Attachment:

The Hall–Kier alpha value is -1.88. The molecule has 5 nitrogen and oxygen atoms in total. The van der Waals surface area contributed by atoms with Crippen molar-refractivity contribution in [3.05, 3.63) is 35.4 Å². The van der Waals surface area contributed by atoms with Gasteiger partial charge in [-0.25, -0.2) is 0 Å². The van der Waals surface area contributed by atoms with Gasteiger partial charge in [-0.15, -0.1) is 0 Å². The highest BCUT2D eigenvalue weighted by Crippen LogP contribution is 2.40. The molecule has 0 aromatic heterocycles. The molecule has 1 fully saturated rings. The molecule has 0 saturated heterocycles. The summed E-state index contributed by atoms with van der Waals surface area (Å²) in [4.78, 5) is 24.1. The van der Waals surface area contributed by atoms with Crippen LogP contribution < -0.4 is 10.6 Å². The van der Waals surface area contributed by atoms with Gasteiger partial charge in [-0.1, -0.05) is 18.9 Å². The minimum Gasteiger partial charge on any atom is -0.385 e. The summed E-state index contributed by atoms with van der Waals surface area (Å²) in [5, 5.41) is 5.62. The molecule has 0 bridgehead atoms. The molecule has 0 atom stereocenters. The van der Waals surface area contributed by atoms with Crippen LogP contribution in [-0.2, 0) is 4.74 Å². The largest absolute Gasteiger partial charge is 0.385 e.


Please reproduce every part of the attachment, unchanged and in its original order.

The Hall–Kier alpha value is -1.88. The molecule has 5 nitrogen and oxygen atoms in total. The van der Waals surface area contributed by atoms with Crippen molar-refractivity contribution in [3.05, 3.63) is 35.4 Å². The van der Waals surface area contributed by atoms with Gasteiger partial charge in [-0.25, -0.2) is 0 Å². The van der Waals surface area contributed by atoms with Gasteiger partial charge in [-0.15, -0.1) is 0 Å². The highest BCUT2D eigenvalue weighted by Crippen LogP contribution is 2.40. The molecule has 0 aromatic heterocycles. The molecule has 1 fully saturated rings. The molecule has 0 saturated heterocycles. The summed E-state index contributed by atoms with van der Waals surface area (Å²) in [4.78, 5) is 24.1. The van der Waals surface area contributed by atoms with Crippen LogP contribution < -0.4 is 10.6 Å². The van der Waals surface area contributed by atoms with Gasteiger partial charge in [-0.1, -0.05) is 18.9 Å². The minimum Gasteiger partial charge on any atom is -0.385 e. The summed E-state index contributed by atoms with van der Waals surface area (Å²) in [5, 5.41) is 5.62. The molecule has 0 bridgehead atoms. The molecule has 0 atom stereocenters. The van der Waals surface area contributed by atoms with Crippen LogP contribution in [-0.2, 0) is 4.74 Å². The largest absolute Gasteiger partial charge is 0.385 e.